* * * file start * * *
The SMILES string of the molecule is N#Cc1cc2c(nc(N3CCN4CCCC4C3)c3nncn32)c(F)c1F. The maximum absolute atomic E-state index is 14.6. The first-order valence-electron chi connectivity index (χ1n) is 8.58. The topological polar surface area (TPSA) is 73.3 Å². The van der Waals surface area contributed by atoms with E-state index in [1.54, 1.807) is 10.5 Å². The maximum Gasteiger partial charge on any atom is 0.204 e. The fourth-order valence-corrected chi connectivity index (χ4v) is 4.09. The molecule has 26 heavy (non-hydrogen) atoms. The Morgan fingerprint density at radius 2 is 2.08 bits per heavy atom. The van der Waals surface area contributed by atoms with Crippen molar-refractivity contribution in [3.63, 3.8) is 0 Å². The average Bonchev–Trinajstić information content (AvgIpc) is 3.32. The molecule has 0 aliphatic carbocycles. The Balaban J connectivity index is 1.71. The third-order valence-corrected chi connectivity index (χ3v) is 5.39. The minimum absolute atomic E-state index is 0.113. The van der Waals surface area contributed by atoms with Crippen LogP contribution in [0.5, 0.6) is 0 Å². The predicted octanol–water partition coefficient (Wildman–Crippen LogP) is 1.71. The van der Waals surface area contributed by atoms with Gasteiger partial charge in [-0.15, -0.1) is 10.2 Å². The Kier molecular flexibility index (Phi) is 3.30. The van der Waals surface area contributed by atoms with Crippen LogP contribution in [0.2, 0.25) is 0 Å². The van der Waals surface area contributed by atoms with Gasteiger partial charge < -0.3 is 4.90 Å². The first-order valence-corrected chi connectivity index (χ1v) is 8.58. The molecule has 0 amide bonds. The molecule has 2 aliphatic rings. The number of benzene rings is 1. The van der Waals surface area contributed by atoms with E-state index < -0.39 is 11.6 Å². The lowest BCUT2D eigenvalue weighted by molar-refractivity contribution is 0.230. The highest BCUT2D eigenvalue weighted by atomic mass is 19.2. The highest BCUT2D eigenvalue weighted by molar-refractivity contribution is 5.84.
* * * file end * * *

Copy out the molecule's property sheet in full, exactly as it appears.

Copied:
The SMILES string of the molecule is N#Cc1cc2c(nc(N3CCN4CCCC4C3)c3nncn32)c(F)c1F. The maximum absolute atomic E-state index is 14.6. The first-order valence-electron chi connectivity index (χ1n) is 8.58. The topological polar surface area (TPSA) is 73.3 Å². The van der Waals surface area contributed by atoms with E-state index in [1.54, 1.807) is 10.5 Å². The maximum Gasteiger partial charge on any atom is 0.204 e. The fourth-order valence-corrected chi connectivity index (χ4v) is 4.09. The molecule has 26 heavy (non-hydrogen) atoms. The Morgan fingerprint density at radius 2 is 2.08 bits per heavy atom. The van der Waals surface area contributed by atoms with Crippen molar-refractivity contribution in [3.63, 3.8) is 0 Å². The average Bonchev–Trinajstić information content (AvgIpc) is 3.32. The molecule has 0 aliphatic carbocycles. The Balaban J connectivity index is 1.71. The third-order valence-corrected chi connectivity index (χ3v) is 5.39. The minimum absolute atomic E-state index is 0.113. The van der Waals surface area contributed by atoms with Crippen LogP contribution in [0.5, 0.6) is 0 Å². The predicted octanol–water partition coefficient (Wildman–Crippen LogP) is 1.71. The van der Waals surface area contributed by atoms with Gasteiger partial charge in [-0.15, -0.1) is 10.2 Å². The Kier molecular flexibility index (Phi) is 3.30. The van der Waals surface area contributed by atoms with Crippen LogP contribution in [0.2, 0.25) is 0 Å². The van der Waals surface area contributed by atoms with Gasteiger partial charge < -0.3 is 4.90 Å². The first-order valence-corrected chi connectivity index (χ1v) is 8.58. The molecule has 0 amide bonds. The molecule has 2 aliphatic rings. The number of benzene rings is 1. The van der Waals surface area contributed by atoms with E-state index < -0.39 is 11.6 Å². The lowest BCUT2D eigenvalue weighted by molar-refractivity contribution is 0.230. The highest BCUT2D eigenvalue weighted by atomic mass is 19.2. The highest BCUT2D eigenvalue weighted by molar-refractivity contribution is 5.84.